top of page
Who we are
Founder and Executive Director
Erica Christian

Photo by: Farrah Skeiky

Erica is a wine professional and community organizer from Buffalo, NY and based in DC. She has spent years exploring wine through her dining experiences and work at wine-forward restaurants. Her time at a Michelin star restaurant and natural wine shop allowed her cultivate a greater wine knowledge through tasting and rigorous training. As she sought to continue to empower guests through their dining and wine purchasing experiences, she found that these establishments upheld many of the inaccessible selling practices that often left guests with inhospitable experiences. She decided she wanted to work in food and beverage in a way that acknowledged her passion for connecting to and empowering community. Now she works for herself making wine more accessible to BIPOC folx and creating experiences that allow for the exploration of wine in safe space.
An Innovative, creative, empathic, and community centered curator, Erica Christian's work lies in creating inclusive anti-colonial narratives to better increase access to food and beverage through empowerment. She gives expansive language to experiences that seem inaccessible. She communicates the stories and ethos' of makers and distributors to  connect with guests and advance their knowledge of wine, access, and our right to exploration through our palates. The purpose is to explore wine with flavors that not only align with our traditions, but transcend them to make place for who we are becoming in the food and beverage world we are re-building.
Kapri Robinson
Kapri Robinson is DC's 2017 Cocktail Queen and has been a part of the beverage community in DC for almost a decade now. While spending her time being a bartender, educator and event organizer, she is also the president & founder of Chocolate City's Best (CCB). Kapri has gone on to win cocktail competitions and has been acknowledged on multiple platforms. Kapri has been welcomed onto Good Morning Washington twice as well as featured in a two-page article in the Washington Post Express. Kapri has also been welcomed onto many podcasts, including All The Fly Kids, and spoken to magazines, such as Edible DC. Kapri continues to lead seminars on hospitality and empowerment. She also educates her peers on cocktail knowledge and strives to create opportunities for Black and POC industry members.
Kapri heashot 2.jpeg

Photo by: Rey Lopez

Kapri's Story
I was first approached by Erica in early 2020 about Empowering The Diner. She came to me as a way of collaborating on an educational wine project. As we spoke about it’s possibilities we continued to speak about the lacking areas with education in this industry. How education is not accessible to certain communities, that what we’re being taught is mostly through a euro-centric/colonizer lens, and where was the Black and Brown representation in educational leadership? It was not our first conversation about accessibility complications in our industry. So Erica decided to get to work and she asked me to be a part of this journey. I cannot be more humbled by the work we will be doing in Empowering The Diner. I believe in dismantling what we considered to be the norms of this industry. I believe in then building a more inclusive, accessible, and equitable foundation for Black and Brown people. I was fortunate to have been given the opportunities that came my way as I continue my industry career and I want to open/create doors that constantly give more opportunities to people that look like me. Empowering The Diner is going to do that for more than just my industry. We will be committed to breaking down the status quo’s, palate and behavior stereotypes. And for this I am beyond ecstatic!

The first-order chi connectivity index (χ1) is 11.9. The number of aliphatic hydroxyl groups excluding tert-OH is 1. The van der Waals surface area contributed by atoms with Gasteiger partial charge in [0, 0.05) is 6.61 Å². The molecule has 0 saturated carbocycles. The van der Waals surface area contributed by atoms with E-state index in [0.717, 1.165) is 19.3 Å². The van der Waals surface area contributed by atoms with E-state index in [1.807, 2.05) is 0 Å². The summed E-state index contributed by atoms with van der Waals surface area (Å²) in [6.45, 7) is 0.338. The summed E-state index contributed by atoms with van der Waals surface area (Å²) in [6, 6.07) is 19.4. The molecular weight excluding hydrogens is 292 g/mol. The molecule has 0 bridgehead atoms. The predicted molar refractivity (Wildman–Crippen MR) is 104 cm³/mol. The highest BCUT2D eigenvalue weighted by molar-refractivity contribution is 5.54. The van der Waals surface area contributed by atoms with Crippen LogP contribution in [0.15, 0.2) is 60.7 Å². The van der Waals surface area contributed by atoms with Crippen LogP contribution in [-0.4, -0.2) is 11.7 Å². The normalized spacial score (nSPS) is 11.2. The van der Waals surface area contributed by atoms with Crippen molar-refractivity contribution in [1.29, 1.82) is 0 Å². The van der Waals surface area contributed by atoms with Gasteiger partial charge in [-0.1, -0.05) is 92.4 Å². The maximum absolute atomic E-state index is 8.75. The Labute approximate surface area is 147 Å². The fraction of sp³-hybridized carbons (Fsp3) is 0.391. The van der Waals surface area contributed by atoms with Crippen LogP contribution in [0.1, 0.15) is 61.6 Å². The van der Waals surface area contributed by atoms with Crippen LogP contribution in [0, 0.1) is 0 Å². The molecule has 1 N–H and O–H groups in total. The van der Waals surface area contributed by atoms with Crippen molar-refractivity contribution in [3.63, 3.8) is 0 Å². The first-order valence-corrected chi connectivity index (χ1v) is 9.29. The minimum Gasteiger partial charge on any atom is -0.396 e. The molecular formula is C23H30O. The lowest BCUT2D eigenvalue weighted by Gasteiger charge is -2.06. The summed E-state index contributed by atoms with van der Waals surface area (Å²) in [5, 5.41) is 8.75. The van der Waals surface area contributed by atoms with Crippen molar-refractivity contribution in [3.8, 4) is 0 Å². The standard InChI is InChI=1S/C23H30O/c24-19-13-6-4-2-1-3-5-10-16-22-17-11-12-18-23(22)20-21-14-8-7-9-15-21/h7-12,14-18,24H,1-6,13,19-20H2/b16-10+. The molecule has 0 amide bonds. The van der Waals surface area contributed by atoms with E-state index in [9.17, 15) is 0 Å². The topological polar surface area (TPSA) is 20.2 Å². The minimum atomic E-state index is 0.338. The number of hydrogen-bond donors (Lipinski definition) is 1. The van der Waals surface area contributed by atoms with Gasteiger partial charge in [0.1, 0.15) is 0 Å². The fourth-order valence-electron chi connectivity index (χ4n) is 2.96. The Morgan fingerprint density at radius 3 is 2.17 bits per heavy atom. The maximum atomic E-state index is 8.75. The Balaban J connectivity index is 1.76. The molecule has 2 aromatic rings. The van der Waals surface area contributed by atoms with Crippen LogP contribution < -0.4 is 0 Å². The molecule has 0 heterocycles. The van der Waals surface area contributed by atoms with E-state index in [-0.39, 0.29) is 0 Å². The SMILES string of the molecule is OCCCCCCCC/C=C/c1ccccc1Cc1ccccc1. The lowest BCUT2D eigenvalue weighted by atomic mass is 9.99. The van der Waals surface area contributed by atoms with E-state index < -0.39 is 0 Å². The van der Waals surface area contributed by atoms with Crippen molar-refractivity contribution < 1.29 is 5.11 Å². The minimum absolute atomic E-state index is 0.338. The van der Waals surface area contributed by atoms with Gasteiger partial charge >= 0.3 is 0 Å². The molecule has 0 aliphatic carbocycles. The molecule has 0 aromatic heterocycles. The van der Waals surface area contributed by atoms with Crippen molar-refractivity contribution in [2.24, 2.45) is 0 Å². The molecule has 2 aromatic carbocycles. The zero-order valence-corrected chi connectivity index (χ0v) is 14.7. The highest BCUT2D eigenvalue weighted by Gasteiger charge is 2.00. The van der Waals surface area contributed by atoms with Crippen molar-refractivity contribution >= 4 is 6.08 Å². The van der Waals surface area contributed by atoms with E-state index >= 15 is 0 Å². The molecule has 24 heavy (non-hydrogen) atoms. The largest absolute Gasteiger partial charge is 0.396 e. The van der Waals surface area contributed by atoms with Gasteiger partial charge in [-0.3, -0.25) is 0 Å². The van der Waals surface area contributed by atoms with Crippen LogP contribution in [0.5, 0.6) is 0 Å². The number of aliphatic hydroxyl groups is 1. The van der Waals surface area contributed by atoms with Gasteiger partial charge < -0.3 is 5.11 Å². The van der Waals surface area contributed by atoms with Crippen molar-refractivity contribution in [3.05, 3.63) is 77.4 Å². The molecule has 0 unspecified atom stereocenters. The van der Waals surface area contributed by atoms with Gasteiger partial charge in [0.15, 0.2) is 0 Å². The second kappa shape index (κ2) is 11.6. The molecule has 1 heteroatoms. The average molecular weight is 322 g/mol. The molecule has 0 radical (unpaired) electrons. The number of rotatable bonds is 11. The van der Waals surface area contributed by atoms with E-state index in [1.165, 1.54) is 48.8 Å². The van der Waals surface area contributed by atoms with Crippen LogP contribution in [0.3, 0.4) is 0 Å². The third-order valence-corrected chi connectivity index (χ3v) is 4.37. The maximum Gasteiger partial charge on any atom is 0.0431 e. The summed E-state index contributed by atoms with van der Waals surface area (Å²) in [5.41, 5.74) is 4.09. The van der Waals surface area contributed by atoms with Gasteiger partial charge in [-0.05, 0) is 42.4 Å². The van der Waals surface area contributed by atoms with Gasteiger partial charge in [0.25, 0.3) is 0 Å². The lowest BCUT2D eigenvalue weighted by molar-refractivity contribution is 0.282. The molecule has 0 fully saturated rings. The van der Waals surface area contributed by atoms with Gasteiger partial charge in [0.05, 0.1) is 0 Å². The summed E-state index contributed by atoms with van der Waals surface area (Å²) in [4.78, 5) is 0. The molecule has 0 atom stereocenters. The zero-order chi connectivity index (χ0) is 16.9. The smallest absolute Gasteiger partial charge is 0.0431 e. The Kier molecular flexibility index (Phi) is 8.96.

The Road to Empowering the diner: our stories
Erica's Story
Empowering the Diner was born from my frustrations with the lacking diversity of food and beverage events, education, and dining experiences. When I asked others, diners, uber drivers, and folx I interacted with on the daily (mostly BIPOC), they all had the same complaint: exploration through food and beverage is inaccessible. I had found so much joy in my journey of exploration through food and, specifically, wine. It helped me to expand my imagination as I was tasting things I had never known, things I never imagined. Still, it wasn’t easy to explore and I had to learn a new language to be able to advocate for myself at the dining table, at the cocktail bar, and on the other end serving folx looking to partake in the same dining experiences I was excluded from as a Black queer woman. This complaint of inaccessibility resonated with me deeply. Food had been a big part of my upbringing. My father always cooked even when we didn’t eat together as a family. He was creative and to eat his food genuinely felt like a loving experience. I wanted to bring that sense of acceptance and love to food and beverage experiences coming from outside of the home. I wanted to make something more nurturing and informational without the stuffy elitist language and principles. That is when I began working on Empowering the Diner. The name says it all. I want to empower folx as they seek to explore their palettes and guide them using their own language and experience in asking for what they want to try and better understanding what they like. I want to bring folx together in conversation rather than telling them what they are supposed to like, taste, and partake in. If we let others gatekeep our access to exploration it is difficult to grow and expand. I refuse to let that continue. So here is Empowering the Diner (ETD) for my aunties, cousins, friends, uber drivers, grocery store clerks, high school teachers, sisters, and my mama. This is for my community. This is for BIPOC first. This is for us. 
bottom of page